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• How to align fine parallel lines with coordinate s...

# How to align fine parallel lines with coordinate system?

Jul 24, 2013 Jul 24, 2013

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I'm not sure how to explain this. Please pardon my code if it is bad or my terminology if it is wrong, as I'm a novice ps programmer.

What I'm trying to do is draw a pattern of vertical lines, which I want to be based on a resolution of 100 dpi. If I write "72 100 div 1 scale" then I have changed the coordinate system so I have an effective horizontal resolution of 100 units per inch, is that correct? Is this the correct way to change the resolution of the coordinate system? In other words, can we really change the resolution of the user space (irrespective of the device space)? I understand that there are actually no dots in user space and dots do not actually exist until rasterization, but please pardon my use of the term dpi to mean units of the coordinate system when I refer to the user space.

My goal is to render graphics that will come out accurately on a printer. Since most laser printers have a resolution that is a multiple of 100, then I reason that during rasterization lines sized in multiples of 1/100" will be precise (e.g. @600 dpi, 1 user space unit = 6 device space units or dots). This is to avoid rounding errors resulting from converting from 72 dpi to say 600 dpi. Does this make sense? Is this a sound premise?

If I'm on the right path thus far, then I use the following code to render a series of vertical lines which alternate between one unit and three units in width separated by spaces of one unit:

/w 1 def

20 {currentpoint w 20 rectfill w 1 add 0 rmoveto /w w 2 xor def} repeat

Prior to the above, I place a moveto command. If I write say "360 500 moveto" then the lines do not render as expected (I'm using ghostscript and gsview). If however, I write "363.6 500 moveto" then the lines render as expected. The code segment would be as follows:

363.6 500 moveto

72 100 div 1 scale

/w 1 def

20 {currentpoint w 20 rectfill w 1 add 0 rmoveto /w w 2 xor def} repeat

So 360 appears to be round number in that it is evenly divisble by 72 and also 0.72 (the scale factor) and appears to be a more round number than 363.6. I think perhaps I'm missing something in the math to get coordinates that will align so that all the lines will render evenly. On the other hand, if I do the scale first, then the moveto, the results are reversed: @360(x) renders okay, but @363.6(x) does not.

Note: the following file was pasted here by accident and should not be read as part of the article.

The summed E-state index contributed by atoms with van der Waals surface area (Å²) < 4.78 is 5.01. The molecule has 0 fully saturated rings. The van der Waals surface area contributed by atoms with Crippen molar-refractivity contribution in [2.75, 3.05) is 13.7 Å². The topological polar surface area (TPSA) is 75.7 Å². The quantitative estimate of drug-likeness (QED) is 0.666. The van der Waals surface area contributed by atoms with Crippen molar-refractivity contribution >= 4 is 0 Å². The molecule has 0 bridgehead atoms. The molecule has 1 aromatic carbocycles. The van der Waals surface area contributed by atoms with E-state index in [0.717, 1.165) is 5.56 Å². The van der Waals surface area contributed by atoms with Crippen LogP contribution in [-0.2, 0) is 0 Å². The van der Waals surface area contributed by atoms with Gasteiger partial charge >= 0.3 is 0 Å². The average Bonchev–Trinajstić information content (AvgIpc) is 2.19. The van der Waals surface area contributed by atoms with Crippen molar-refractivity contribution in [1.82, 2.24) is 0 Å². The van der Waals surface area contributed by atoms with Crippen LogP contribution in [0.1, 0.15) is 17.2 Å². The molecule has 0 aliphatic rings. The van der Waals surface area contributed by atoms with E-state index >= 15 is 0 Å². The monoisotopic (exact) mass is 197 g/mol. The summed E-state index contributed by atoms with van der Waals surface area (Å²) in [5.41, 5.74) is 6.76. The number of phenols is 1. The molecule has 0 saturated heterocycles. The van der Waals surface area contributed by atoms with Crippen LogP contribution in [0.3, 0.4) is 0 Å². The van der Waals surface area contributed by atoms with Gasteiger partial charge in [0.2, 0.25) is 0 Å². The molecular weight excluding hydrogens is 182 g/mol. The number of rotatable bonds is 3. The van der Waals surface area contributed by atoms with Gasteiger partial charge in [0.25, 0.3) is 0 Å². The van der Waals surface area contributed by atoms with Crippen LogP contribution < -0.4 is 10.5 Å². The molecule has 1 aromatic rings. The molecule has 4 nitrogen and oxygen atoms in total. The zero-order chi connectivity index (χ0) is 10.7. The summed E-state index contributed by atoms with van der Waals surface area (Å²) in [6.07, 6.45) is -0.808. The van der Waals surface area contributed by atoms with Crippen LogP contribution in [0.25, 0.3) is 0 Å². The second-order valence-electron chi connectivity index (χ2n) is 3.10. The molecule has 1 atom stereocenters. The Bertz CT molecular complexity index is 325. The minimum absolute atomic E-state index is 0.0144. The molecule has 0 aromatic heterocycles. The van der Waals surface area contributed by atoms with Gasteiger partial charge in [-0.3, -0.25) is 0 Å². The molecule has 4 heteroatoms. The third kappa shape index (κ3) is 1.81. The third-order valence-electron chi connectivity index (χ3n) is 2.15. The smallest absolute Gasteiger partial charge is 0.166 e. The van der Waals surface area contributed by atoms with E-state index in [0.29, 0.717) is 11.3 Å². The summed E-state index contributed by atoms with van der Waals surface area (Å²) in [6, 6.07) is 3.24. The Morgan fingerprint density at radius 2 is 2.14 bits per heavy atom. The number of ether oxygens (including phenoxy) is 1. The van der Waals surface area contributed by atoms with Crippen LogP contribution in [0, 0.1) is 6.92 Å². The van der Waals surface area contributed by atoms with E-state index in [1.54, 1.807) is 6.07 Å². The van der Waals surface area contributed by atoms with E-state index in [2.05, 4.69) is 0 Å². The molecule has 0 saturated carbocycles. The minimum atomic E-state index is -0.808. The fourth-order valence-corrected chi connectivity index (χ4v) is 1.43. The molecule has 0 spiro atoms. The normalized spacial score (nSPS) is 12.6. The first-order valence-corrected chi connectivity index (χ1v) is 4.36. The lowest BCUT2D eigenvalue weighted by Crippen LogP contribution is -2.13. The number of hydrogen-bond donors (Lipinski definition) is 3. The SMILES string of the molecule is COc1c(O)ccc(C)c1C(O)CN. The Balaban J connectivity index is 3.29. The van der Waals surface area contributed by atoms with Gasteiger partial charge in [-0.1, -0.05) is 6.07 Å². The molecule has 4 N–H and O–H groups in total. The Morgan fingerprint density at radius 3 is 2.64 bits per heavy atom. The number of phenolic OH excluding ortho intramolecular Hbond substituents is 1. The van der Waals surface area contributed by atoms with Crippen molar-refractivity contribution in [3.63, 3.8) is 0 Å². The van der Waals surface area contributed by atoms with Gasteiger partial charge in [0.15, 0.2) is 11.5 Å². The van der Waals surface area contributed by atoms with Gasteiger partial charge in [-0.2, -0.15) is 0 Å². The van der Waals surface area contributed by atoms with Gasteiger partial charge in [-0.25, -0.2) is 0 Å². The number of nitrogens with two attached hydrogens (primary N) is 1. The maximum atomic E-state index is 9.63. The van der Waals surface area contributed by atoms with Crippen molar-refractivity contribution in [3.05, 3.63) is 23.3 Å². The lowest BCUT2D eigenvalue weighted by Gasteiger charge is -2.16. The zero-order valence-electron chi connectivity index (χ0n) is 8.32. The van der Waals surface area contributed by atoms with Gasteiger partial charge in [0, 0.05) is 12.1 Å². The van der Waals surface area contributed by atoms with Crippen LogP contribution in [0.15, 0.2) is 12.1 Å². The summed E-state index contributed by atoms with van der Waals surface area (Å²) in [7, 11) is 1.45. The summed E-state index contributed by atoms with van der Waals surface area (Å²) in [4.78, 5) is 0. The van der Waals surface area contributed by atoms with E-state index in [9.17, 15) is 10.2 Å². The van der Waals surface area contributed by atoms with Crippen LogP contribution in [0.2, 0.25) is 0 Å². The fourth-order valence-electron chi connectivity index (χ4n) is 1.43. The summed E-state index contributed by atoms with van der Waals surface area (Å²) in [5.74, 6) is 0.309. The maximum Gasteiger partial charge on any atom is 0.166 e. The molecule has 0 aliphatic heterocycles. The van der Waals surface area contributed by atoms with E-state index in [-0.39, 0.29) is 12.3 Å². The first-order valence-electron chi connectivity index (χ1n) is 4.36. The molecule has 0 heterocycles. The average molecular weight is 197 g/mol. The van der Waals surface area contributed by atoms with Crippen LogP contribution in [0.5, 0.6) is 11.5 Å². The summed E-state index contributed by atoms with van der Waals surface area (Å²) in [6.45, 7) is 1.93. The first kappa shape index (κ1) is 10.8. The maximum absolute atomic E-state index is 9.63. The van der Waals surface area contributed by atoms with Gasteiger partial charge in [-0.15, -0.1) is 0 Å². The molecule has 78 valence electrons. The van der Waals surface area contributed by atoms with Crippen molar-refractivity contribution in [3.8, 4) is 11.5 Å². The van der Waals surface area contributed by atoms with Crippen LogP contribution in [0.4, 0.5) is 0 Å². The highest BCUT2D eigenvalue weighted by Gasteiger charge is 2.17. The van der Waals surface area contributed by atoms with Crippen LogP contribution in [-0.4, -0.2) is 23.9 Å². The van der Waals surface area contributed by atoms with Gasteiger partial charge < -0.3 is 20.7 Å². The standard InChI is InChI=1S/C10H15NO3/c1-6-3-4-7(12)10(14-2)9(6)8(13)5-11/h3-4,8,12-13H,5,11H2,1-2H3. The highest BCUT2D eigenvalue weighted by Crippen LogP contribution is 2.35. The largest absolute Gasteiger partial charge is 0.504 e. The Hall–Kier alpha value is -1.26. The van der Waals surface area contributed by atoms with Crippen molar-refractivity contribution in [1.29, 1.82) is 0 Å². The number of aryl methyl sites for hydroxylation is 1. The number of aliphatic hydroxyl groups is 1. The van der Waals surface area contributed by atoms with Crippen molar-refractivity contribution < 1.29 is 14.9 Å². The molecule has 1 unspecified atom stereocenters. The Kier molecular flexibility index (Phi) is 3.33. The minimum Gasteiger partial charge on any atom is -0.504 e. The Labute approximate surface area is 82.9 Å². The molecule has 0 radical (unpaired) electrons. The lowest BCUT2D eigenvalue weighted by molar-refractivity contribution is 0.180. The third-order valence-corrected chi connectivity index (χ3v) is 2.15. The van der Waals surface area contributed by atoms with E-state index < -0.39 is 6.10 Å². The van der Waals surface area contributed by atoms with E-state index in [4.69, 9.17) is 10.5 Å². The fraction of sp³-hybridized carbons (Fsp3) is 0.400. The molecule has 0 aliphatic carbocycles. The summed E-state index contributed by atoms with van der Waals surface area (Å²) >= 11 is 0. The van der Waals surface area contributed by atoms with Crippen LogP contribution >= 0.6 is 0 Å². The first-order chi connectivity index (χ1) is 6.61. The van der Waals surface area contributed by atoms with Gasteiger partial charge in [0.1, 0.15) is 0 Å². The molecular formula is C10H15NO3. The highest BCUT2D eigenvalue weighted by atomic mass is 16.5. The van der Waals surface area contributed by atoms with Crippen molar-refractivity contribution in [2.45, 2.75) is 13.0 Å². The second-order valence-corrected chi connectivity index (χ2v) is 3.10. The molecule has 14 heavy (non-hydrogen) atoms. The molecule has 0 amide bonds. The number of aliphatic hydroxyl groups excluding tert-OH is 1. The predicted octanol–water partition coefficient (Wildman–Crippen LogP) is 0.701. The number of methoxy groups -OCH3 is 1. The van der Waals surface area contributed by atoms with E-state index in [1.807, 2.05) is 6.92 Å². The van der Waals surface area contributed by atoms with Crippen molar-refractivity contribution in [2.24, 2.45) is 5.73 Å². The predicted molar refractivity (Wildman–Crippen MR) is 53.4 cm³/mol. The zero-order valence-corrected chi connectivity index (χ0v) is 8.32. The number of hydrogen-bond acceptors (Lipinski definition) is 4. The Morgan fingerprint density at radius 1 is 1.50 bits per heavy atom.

Can someone explain to me why this is so, and how to align to the coordinate system to render a precise series of lines?

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9 Replies 9
LEGEND ,
Jul 28, 2013 Jul 28, 2013

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This is more complex than it might seem. The PostScript rule is to imagine the page as something like graph paper, then contruct the exact paths you need over the top - that is, draw the lines between two points, extending out to the required thickness. Now you fill every box which has any part of the width of the line inside it. This means that line widths are likely to vary by 1 pixel. There is a technique of setting the line centre exactly half way through the actual coordinate system, so widths are rounded consistently throughout a figure. This requires some work in the device coordinate system to get the position of each point. There used to be a tech note about this but I haven't seen it in years.

You can't really say anything about correct printer rendering from a screen view though!

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Jul 28, 2013 Jul 28, 2013

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Thank you for your response, Test Screen Name. PostScript's way of producing lines of a specified thickness centered around a path is what I meant to avoid by using rectfill instead of lineto. To acquire the necessary precision of the lines and intervening spaces, we can say start here and paint so many units up and to the right. While it is true that results on screen may not match printed output, I set the screen view to 100 dpi resolution and zoom to 100 dpi, and if rendered properly it will look right on screen. The actual test that I do, however, is to rasterize the page to a bitmap, and then I can see exactly how many pixels make up the width of each line and space. A tech note about this would be very helpful . There's definately something going on that I don't fully understand.

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LEGEND ,
Jul 29, 2013 Jul 29, 2013

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I see now why you used rectfill, but it really makes no difference. The same rules apply, since your rectangle results in filling all of the device pixels through which it passes. You cannot just use user coordinates and make assumptions about device coordinates. I think you are assuming that

(a) the device resolution is exactly what the box says, and equal in X and Y directions

(b) the device grid conveniently aligns with the user grid, such that the axes for both grids are equal